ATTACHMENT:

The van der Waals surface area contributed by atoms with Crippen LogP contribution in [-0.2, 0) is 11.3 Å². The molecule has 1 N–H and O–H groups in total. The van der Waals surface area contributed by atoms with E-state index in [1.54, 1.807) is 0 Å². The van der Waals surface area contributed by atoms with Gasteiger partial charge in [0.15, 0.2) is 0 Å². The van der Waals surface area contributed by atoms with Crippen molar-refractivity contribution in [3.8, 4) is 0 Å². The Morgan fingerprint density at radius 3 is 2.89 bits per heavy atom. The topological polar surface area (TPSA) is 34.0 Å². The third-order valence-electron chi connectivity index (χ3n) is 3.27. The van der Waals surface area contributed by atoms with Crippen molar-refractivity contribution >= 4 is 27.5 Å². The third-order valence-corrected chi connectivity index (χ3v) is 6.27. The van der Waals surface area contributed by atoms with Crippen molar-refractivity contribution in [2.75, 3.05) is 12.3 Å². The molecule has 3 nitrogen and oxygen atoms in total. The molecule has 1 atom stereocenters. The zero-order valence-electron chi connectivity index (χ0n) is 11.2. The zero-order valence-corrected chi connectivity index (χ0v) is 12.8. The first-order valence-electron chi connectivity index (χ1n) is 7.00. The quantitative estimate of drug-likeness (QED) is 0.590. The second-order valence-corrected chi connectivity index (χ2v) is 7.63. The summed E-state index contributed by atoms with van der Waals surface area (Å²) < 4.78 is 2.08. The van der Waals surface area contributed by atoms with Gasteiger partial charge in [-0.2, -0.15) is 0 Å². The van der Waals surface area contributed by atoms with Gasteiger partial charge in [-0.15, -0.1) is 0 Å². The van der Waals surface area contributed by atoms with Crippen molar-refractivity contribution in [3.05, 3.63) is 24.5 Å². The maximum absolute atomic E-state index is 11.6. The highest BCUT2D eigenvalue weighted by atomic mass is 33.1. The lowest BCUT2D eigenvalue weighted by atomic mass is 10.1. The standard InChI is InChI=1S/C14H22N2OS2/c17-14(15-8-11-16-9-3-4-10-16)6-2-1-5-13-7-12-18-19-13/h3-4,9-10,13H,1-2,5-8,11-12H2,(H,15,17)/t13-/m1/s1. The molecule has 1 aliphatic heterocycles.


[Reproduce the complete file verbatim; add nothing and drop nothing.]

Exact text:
The van der Waals surface area contributed by atoms with Crippen LogP contribution in [-0.2, 0) is 11.3 Å². The molecule has 1 N–H and O–H groups in total. The van der Waals surface area contributed by atoms with E-state index in [1.54, 1.807) is 0 Å². The van der Waals surface area contributed by atoms with Gasteiger partial charge in [0.15, 0.2) is 0 Å². The van der Waals surface area contributed by atoms with Crippen molar-refractivity contribution in [3.8, 4) is 0 Å². The Morgan fingerprint density at radius 3 is 2.89 bits per heavy atom. The topological polar surface area (TPSA) is 34.0 Å². The third-order valence-electron chi connectivity index (χ3n) is 3.27. The van der Waals surface area contributed by atoms with Crippen molar-refractivity contribution >= 4 is 27.5 Å². The third-order valence-corrected chi connectivity index (χ3v) is 6.27. The van der Waals surface area contributed by atoms with Crippen molar-refractivity contribution in [2.75, 3.05) is 12.3 Å². The molecule has 3 nitrogen and oxygen atoms in total. The molecule has 1 atom stereocenters. The zero-order valence-electron chi connectivity index (χ0n) is 11.2. The zero-order valence-corrected chi connectivity index (χ0v) is 12.8. The first-order valence-electron chi connectivity index (χ1n) is 7.00. The quantitative estimate of drug-likeness (QED) is 0.590. The second-order valence-corrected chi connectivity index (χ2v) is 7.63. The summed E-state index contributed by atoms with van der Waals surface area (Å²) < 4.78 is 2.08. The van der Waals surface area contributed by atoms with Gasteiger partial charge in [-0.2, -0.15) is 0 Å². The van der Waals surface area contributed by atoms with Gasteiger partial charge in [-0.15, -0.1) is 0 Å². The van der Waals surface area contributed by atoms with Crippen molar-refractivity contribution in [3.05, 3.63) is 24.5 Å². The maximum absolute atomic E-state index is 11.6. The highest BCUT2D eigenvalue weighted by atomic mass is 33.1. The lowest BCUT2D eigenvalue weighted by atomic mass is 10.1. The standard InChI is InChI=1S/C14H22N2OS2/c17-14(15-8-11-16-9-3-4-10-16)6-2-1-5-13-7-12-18-19-13/h3-4,9-10,13H,1-2,5-8,11-12H2,(H,15,17)/t13-/m1/s1. The molecule has 1 aliphatic heterocycles.